Small museums across UK awarded Royal Society funding
Miles Rowland, 05.12.2018
Grants will be used for science projects ranging from music to psychiatry
Museums from the Outer Hebrides to the coast of Northern Ireland have been awarded funding as part of the Royal Society’s Places of Science scheme.
The grants, worth up to £3,000, will help museums fund projects to engage communities with their local science stories.
The diverse range of recipients include Taigh Chearsabhagh Museum on the Isle of North Uist in the Outer Hebrides, for its study of unique grass dunes on the Scottish and Irish coastlines, as well as the Red House in Suffolk, which is using the compositions of former resident Benjamin Britten to draw links between music and science.
Another recipient was Fife’s Andrew Carnegie Birthplace Museum, which will be celebrating the scientific contributions of the eponymous industrialist to tie in with the arrival of Dippy, the Natural History Museum diplodocus, in Glasgow in January 2019. Dippy was cast from a skeleton uncovered in a Wyoming excavation funded by Carnegie in 1899.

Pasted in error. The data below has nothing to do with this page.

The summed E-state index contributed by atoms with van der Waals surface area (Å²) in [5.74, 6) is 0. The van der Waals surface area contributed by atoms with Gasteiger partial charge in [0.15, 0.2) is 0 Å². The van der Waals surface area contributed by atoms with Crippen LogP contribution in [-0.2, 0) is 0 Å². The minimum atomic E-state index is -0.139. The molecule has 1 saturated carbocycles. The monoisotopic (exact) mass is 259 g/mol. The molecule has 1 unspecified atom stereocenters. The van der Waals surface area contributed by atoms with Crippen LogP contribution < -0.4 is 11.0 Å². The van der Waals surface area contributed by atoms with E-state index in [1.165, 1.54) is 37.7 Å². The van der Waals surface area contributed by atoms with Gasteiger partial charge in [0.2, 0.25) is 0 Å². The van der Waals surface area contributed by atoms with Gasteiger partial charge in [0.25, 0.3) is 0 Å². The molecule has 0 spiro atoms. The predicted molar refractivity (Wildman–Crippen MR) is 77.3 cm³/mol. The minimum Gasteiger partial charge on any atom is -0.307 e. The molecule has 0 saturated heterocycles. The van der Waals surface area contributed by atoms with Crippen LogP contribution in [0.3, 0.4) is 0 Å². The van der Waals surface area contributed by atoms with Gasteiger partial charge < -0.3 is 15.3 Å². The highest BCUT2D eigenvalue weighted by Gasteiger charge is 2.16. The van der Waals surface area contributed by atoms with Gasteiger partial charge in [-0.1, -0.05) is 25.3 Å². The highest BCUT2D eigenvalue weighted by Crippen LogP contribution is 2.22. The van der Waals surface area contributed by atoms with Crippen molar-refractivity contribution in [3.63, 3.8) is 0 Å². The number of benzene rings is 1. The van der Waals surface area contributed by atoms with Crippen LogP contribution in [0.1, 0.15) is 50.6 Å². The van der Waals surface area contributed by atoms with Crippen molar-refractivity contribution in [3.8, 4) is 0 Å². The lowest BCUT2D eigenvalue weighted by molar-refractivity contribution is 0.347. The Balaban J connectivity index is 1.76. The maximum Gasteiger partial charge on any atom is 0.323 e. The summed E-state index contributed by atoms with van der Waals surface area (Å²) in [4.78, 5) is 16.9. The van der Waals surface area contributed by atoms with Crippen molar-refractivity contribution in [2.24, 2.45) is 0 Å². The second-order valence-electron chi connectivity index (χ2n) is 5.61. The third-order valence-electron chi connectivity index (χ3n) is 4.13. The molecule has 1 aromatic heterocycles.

Jonathan Ashmore, chair of the Places of Science allocation panel, said: “We chose a set of projects around the country which we thought would have a high significance and impact for the communities and their museums.”
He added: “We are delighted to see how the scheme successfully builds on the Royal Society’s commitment to funding small museums and is able to run creative activities that will be valued and championed by local people.”
- Andrew Carnegie Birthplace Museum, Fife
- Armagh Robinson Library and No. 5 Vicar's Hill, County Armagh
- Ballymoney Museum, County Antrim
- Doncaster Museum and Art Gallery, South Yorkshire
- Glenside Hospital Museum, Bristol
- Littlehampton Museum, West Sussex
- Penmaenmawr Museum, Conwy County
- Strathnaver Museum, Sutherland
- Taigh Chearsabhagh Museum, Isle of North Uist
- The Red House, Suffolk
- Totnes Elizabethan House Museum, Devon
- Whitby Museum, North Yorkshire